Last time, when we looked at 2Chronicles 27, we saw that King Jotham had reigned over Judah for 16 years, and then died. His son Ahaz became king, and, as we will see tonight, it didn't turn out to be a positive experience for anybody! As a matter of fact, the moral and spiritual level of the nation will be at its lowest so far.
Ahaz did not do right in the sight of the Lord. His rejection of God and pursuit of false religions caused him to practice idolatry and even child sacrifice - killing his own sons.
He did this in the Valley of Bane Hin-NOME, which is just below Jerusalem, on the southern edge of the city. During times of apostasy, this was an infamous place, where children were killed as offerings to the false god Molech (Lev. 18:21) at a place called TO-feth (2Kings 23:10), which means "place where things are captured and burned."
About a hundred years from this time, King Josiah will shut this place down.
2Kings 23:10 He also defiled Topheth, which is in the valley of the son of Hinnom, that no man might make his son or his daughter pass through the fire for Molech.
The place was turned into a garbage dump, and trash was burned continually there. The Hebrew words for "Valley of Hin-NOME" are Gay Hin-NOME," which became the Greek "GHEH-en-nah." This valley where people had been captured and burned alive, where the fires raged non-stop, became a picture of man's punishment in eternal fire. Thus, the name for Hell became GHEH-en-nah.
Now, as hard as it is to imagine, thousands of babies were killed in this valley. The statues of Molech which have been unearthed are a man/bull seated on a throne with his arms outstretched before him, with the palms up. A place to kindle a fire was at the base of the throne, which would heat the arms red-hot. The newborn babies were placed on the arms of the altar to be burned to death.
How could this happen? Molech was the Ammonite god (1Kings 11:7) who was largely pleasurable to worship. You see, people were attracted to worship Molech because the services featured sexual immorality among all participants. But Molech worship had another side to it. You see, he could only be appeased through the death of the children that were conceived during those times of worship. They must be sacrificed upon his idol altar.
It is interesting to me that today, we don't call it Molech worship anymore. But the practice is still the same. Americans pursue pleasure, which produces the "inconvenience" of pregnancy, which prevents the pursuit of more pleasure. "Babies cost too much money. A baby will disrupt my education or career."
And so, the solution is to sacrifice the babies conceived in lust for the sake of convenience, career, and cash.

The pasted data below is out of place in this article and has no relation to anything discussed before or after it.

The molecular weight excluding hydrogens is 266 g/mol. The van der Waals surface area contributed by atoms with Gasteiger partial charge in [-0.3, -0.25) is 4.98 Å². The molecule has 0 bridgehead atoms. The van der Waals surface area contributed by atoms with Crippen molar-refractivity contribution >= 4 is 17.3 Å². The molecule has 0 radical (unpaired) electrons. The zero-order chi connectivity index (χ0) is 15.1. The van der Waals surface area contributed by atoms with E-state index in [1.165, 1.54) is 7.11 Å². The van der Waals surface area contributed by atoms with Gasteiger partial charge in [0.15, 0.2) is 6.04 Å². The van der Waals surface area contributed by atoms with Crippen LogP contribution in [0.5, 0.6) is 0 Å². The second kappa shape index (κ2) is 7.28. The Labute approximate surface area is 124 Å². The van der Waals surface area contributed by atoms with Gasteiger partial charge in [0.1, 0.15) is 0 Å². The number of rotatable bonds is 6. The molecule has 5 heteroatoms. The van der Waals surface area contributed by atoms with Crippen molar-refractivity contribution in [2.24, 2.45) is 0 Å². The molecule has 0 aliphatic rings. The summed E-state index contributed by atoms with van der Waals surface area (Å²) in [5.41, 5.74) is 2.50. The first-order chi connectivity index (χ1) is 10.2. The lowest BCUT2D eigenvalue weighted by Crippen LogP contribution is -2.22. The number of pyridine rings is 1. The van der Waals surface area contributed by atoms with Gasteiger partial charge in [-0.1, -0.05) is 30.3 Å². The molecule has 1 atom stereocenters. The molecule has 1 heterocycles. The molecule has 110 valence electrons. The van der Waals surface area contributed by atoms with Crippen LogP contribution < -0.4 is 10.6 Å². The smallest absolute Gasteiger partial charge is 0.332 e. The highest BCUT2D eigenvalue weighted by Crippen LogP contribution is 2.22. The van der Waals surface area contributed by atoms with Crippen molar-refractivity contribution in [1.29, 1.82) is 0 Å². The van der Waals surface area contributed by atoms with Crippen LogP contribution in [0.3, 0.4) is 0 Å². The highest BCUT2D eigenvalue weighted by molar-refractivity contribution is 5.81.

According to The Alan Guttmacher Institute, in the world today there are approximately 46 million babies killed each year by abortion - that's 126,000 every day. In America, 47% of abortions are performed on women who have already had one or more abortions. The only differences between this and Molech worship is that 1) the number of children dying is astronomically higher than it was back then, and 2) they weren't afraid to call it what it was: killing babies.
I was reading in the news this morning that a certain popular Vice Presidential candidate opposes a ban on late-term abortions, yet as a lawyer, he has sued doctors for millions of dollars for making errors in delivering premature babies of the same age. In other words, we only call it a human being when it'll make us money. When it's going to cost us money, it's just fetal tissue.
But the Bible says that God created life, and God says to us...
Jer. 1:5 "Before I formed you in the womb I knew you..."
I can say this to the Lord:
Psa. 139:13 For You formed my inward parts; You wove me in my mother's womb.
In the womb is a child. A child aborted is a human being killed for selfishness. Mother Theresa said, "It is a poverty to decide that a child must die so that you may live as you wish."
God said in His Word,
Lev. 18:21 'You shall not give any of your offspring to offer them to Molech, nor shall you profane the name of your God; I am the LORD.
Lev. 20:5 then I Myself will set My face against that man and against his family, and I will cut off from among their people both him and all those who play the harlot after him, by playing the harlot after Molech.
King Ahaz was committing such grievous acts, that God gave the Arameans victory over the nation of Judah. They attacked from the north, and many of the Jews were captured and taken away to the Arameans' capital city of Damascus, which is almost 150 miles away.
Not only was King Ahaz delivered into the hands of the Arameans, but also the Israelites attacked and inflicted heavy casualties. Tens of thousands of men in Judah were killed because they had forsaken the Lord.